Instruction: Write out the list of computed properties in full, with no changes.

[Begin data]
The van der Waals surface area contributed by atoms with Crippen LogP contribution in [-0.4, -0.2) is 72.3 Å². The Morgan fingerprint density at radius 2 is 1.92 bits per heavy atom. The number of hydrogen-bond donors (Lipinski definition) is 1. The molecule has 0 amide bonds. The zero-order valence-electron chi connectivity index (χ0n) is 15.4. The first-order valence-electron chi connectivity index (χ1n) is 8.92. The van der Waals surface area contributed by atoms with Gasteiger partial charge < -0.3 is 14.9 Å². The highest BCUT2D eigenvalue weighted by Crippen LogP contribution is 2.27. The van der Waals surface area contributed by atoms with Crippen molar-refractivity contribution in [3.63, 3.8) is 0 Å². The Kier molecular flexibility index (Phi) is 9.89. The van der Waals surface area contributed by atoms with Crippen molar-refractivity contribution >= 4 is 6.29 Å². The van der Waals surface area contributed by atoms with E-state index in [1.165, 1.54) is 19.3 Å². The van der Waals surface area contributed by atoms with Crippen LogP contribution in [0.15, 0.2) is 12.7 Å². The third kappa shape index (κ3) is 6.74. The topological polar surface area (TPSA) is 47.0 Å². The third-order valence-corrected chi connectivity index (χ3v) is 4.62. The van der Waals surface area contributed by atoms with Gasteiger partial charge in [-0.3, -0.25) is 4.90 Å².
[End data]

The van der Waals surface area contributed by atoms with Crippen LogP contribution in [-0.4, -0.2) is 72.3 Å². The Morgan fingerprint density at radius 2 is 1.92 bits per heavy atom. The number of hydrogen-bond donors (Lipinski definition) is 1. The molecule has 0 amide bonds. The zero-order valence-electron chi connectivity index (χ0n) is 15.4. The first-order valence-electron chi connectivity index (χ1n) is 8.92. The van der Waals surface area contributed by atoms with Gasteiger partial charge < -0.3 is 14.9 Å². The highest BCUT2D eigenvalue weighted by Crippen LogP contribution is 2.27. The van der Waals surface area contributed by atoms with Crippen molar-refractivity contribution in [3.63, 3.8) is 0 Å². The Kier molecular flexibility index (Phi) is 9.89. The van der Waals surface area contributed by atoms with Crippen molar-refractivity contribution >= 4 is 6.29 Å². The van der Waals surface area contributed by atoms with E-state index in [1.165, 1.54) is 19.3 Å². The van der Waals surface area contributed by atoms with Crippen LogP contribution in [0.15, 0.2) is 12.7 Å². The third kappa shape index (κ3) is 6.74. The topological polar surface area (TPSA) is 47.0 Å². The third-order valence-corrected chi connectivity index (χ3v) is 4.62. The van der Waals surface area contributed by atoms with Gasteiger partial charge in [-0.3, -0.25) is 4.90 Å².